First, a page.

The Christian world generally is struggling to understand Christ’s atonement. The old doctrines and explanations sound primitive and do not ring true to many would-be believers today.
Richard Rohr, the very influential Catholic teacher and theologian, points to what he sees as the limits and problems with a long-standing notion of “substitutionary atonement.” Rohr explains that, for most Christians, atonement is understood as
…a one-time transactional affair between Jesus and his Father, instead of an ongoing transformational lesson for the human soul and for all of history. I believe that Jesus’ death on the cross is a revelation of the infinite and participatory love of God, not some bloody payment required by God’s offended justice to rectify the problem of sin. Such a story line is way too small…
Rohr wants to see Christ’s atonement not as an event but as a redemptive process that plays out over time in the lives of individuals and in the broader “body of Christ.” (Read Rohr’s entire post here.)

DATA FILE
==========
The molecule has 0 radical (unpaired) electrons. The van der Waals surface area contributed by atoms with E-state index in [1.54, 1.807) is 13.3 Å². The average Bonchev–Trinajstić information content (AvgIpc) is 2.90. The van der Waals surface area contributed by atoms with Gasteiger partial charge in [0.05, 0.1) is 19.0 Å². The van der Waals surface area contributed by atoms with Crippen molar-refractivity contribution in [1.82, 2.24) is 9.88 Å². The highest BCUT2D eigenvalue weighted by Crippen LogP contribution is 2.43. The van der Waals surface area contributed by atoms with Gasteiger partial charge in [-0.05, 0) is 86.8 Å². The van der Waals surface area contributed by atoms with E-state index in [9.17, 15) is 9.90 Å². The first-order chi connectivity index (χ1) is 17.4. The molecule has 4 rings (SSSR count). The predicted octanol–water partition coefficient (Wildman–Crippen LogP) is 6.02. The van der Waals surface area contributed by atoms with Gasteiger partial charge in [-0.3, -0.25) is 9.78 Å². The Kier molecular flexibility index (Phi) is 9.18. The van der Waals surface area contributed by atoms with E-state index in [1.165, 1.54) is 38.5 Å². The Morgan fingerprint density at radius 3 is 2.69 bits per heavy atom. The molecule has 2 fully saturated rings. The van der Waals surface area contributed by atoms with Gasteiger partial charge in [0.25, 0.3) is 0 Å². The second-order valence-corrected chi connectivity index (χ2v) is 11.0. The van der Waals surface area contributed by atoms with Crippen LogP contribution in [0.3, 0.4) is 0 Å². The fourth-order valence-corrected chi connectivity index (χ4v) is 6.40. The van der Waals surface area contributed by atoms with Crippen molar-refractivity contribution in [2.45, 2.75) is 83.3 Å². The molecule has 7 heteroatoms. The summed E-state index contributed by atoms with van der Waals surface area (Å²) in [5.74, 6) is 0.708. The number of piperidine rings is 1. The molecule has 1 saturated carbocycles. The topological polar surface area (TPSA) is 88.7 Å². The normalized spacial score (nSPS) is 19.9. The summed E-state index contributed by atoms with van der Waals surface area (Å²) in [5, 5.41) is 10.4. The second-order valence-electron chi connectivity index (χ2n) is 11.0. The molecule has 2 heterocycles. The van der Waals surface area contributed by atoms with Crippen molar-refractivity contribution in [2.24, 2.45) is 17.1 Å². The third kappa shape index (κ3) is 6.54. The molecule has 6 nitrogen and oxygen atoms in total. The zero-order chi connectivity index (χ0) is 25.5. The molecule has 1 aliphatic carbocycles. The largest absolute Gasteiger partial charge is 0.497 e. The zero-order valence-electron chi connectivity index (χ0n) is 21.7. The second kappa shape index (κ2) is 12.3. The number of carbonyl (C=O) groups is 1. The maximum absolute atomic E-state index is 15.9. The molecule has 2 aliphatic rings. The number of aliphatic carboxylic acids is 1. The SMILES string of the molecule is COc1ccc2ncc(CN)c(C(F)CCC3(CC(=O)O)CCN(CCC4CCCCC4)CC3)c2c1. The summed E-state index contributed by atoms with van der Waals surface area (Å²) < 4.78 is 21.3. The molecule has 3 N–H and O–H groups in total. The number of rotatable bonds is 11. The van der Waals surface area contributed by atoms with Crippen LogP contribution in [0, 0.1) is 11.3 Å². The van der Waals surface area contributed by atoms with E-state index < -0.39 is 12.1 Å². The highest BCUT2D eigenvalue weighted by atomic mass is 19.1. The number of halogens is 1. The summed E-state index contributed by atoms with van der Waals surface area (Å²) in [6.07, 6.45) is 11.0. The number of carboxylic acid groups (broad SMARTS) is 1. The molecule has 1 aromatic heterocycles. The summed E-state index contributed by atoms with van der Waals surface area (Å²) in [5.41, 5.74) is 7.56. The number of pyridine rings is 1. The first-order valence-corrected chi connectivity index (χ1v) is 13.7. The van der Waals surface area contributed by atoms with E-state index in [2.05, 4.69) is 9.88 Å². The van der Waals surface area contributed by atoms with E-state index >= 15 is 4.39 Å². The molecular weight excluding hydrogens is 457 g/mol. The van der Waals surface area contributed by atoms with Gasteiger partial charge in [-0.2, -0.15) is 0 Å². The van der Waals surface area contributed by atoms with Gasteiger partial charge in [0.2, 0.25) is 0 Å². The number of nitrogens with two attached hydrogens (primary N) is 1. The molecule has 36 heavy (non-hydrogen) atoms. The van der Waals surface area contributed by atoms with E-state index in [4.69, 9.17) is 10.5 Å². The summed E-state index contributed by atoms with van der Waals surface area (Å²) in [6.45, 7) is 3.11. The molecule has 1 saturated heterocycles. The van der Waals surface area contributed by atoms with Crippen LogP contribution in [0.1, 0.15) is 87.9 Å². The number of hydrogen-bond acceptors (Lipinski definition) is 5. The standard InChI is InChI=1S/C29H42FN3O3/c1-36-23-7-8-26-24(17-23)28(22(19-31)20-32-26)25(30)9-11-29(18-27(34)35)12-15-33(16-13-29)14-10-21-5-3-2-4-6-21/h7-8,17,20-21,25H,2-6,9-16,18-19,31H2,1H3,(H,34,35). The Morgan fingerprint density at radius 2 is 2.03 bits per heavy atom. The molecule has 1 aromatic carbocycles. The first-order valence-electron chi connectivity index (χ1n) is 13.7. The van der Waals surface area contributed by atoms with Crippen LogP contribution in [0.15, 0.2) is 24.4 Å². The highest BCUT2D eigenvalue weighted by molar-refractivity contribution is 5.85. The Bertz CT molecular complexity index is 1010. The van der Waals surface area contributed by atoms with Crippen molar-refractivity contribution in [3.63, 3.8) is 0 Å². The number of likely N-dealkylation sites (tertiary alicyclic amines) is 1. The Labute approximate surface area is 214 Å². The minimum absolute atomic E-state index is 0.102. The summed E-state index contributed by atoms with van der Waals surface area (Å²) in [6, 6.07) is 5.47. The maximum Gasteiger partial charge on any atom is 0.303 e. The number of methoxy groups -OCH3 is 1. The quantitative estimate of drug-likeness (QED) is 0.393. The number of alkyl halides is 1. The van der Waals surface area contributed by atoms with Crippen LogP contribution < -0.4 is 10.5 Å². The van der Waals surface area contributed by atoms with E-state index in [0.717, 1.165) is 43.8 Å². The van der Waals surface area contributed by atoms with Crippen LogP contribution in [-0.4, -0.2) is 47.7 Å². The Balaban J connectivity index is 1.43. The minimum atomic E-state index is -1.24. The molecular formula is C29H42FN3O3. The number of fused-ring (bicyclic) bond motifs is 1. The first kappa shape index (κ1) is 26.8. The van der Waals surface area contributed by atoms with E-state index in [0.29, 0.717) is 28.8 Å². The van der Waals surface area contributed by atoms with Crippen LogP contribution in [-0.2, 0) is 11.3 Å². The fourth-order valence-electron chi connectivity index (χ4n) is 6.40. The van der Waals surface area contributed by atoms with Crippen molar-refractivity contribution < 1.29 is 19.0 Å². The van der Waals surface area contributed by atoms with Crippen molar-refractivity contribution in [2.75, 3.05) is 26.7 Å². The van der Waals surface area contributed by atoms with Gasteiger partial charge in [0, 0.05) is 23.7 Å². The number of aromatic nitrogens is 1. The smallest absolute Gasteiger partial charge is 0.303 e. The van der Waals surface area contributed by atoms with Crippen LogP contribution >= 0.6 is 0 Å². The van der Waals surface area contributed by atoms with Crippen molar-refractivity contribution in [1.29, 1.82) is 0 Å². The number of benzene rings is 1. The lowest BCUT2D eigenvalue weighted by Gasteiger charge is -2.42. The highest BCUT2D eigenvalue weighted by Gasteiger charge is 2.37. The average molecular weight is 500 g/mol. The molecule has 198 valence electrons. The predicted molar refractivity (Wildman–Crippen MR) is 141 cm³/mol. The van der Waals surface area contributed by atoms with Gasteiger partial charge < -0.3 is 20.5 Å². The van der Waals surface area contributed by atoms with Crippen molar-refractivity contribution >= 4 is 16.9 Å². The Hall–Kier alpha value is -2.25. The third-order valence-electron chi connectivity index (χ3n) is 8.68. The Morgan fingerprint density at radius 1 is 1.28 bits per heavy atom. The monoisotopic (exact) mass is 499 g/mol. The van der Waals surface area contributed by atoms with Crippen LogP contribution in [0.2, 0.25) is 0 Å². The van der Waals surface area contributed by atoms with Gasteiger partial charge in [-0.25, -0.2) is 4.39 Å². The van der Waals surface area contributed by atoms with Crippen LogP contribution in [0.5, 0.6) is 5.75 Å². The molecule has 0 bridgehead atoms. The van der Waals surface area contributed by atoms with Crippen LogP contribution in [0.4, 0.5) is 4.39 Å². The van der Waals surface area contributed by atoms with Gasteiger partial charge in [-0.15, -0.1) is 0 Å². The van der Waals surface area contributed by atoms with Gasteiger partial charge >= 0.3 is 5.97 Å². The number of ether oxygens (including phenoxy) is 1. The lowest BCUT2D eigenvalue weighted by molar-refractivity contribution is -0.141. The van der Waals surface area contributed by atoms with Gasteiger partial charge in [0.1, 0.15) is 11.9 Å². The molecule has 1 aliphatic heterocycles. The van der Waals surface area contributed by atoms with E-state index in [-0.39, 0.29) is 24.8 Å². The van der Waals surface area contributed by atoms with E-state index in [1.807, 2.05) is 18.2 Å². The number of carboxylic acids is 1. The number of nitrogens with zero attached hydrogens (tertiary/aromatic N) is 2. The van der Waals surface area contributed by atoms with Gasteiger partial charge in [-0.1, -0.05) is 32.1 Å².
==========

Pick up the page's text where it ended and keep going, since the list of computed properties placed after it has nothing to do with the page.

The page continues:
We asked Terryl Givens, perhaps the most respected and influential theologian in today’s church, to explore what the restored gospel adds to our understanding. He gives this exquisite and expansive response: The Restored Gospel’s Radical Perspective on Atonement and Grace.
He then invites other important voices into the conversation, including this conversation with Spencer Fluhman.
Finally, Terryl and his wife, Fiona explore in this conversation themes from their wonderful book The Christ Who Heals: How God Restored the Truth that Saves Us.